- Are existing review processes sufficient to safeguard national security interests “threatened by massive Chinese commercial and economic activity in the U.S.?”
- Does the scope of CFIUS review capture Chinese angel/venture capital funds being established in the U.S. or Chinese investment in tech accelerators and incubators?
The GAO indicated that it would commence its study following the presidential election. No firm deadline has been set for release of a report.
For foreign acquisitions involving the jurisdiction of the Federal Communications Commission (“FCC”) there is a separate review process known as Team Telecom. Team Telecom’s review, which is both broader and more narrow than CFIUS, involves the Departments of Justice, Homeland Security, and Defense, as well as the Federal Bureau of Investigation. Unlike CFIUS, Team Telecom does not act pursuant to any particular law, and has not adopted any formal regulations.
In May 2016, the FCC announced that it was seeking comments on a set of proposals to streamline the Team Telecom process. This announcement was, at least in part, in response to longstanding complaints about the delays and inefficiencies of the review process. Unlike CFIUS which is mandated by statute to review transactions within an allotted period of time, Team Telecom operates informally, without set deadlines. As a result, reviews can stretch for many months, and in the case of some transactions, even longer. Some Chinese companies have been subjected to these prolonged reviews, and the resulting uncertainty.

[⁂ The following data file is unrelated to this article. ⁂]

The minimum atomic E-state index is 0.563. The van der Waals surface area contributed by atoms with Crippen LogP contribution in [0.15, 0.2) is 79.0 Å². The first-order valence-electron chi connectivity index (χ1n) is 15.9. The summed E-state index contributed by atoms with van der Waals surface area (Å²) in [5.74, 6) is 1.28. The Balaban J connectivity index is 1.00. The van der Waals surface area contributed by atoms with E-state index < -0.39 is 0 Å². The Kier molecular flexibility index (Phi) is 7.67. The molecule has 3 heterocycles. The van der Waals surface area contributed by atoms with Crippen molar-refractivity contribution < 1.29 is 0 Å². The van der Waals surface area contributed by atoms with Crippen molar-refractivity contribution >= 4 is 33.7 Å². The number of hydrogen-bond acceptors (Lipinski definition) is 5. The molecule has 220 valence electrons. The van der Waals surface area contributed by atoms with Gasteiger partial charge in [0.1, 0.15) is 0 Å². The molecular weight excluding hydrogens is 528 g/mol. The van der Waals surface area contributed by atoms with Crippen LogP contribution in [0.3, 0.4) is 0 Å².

After soliciting public input on the Team Telecom process, the FCC ultimately shelved a formal review. It is unclear if the Trump Administration will prioritize similar, or other reforms, to Team Telecom.
The Trump Administration’s policy towards Chinese investment is currently unclear and may remain uncertain for months to come given the unpredictability of President Trump and his Administration. Chinese companies considering acquisitions in the United States would be wise, therefore, to closely monitor political developments involving CFIUS and Team Telecom. Moreover, if sound investment opportunities arise, prospective acquirers should make every effort to abide by the lessons of prior transactions we have outlined above. If they address these considerations they will position themselves to be successful.
Kent Bressie is a partner in the Washington, D.C. office of Harris, Wiltshire & Grannis LLP, where he chairs the firm’s International Trade and Investment practice.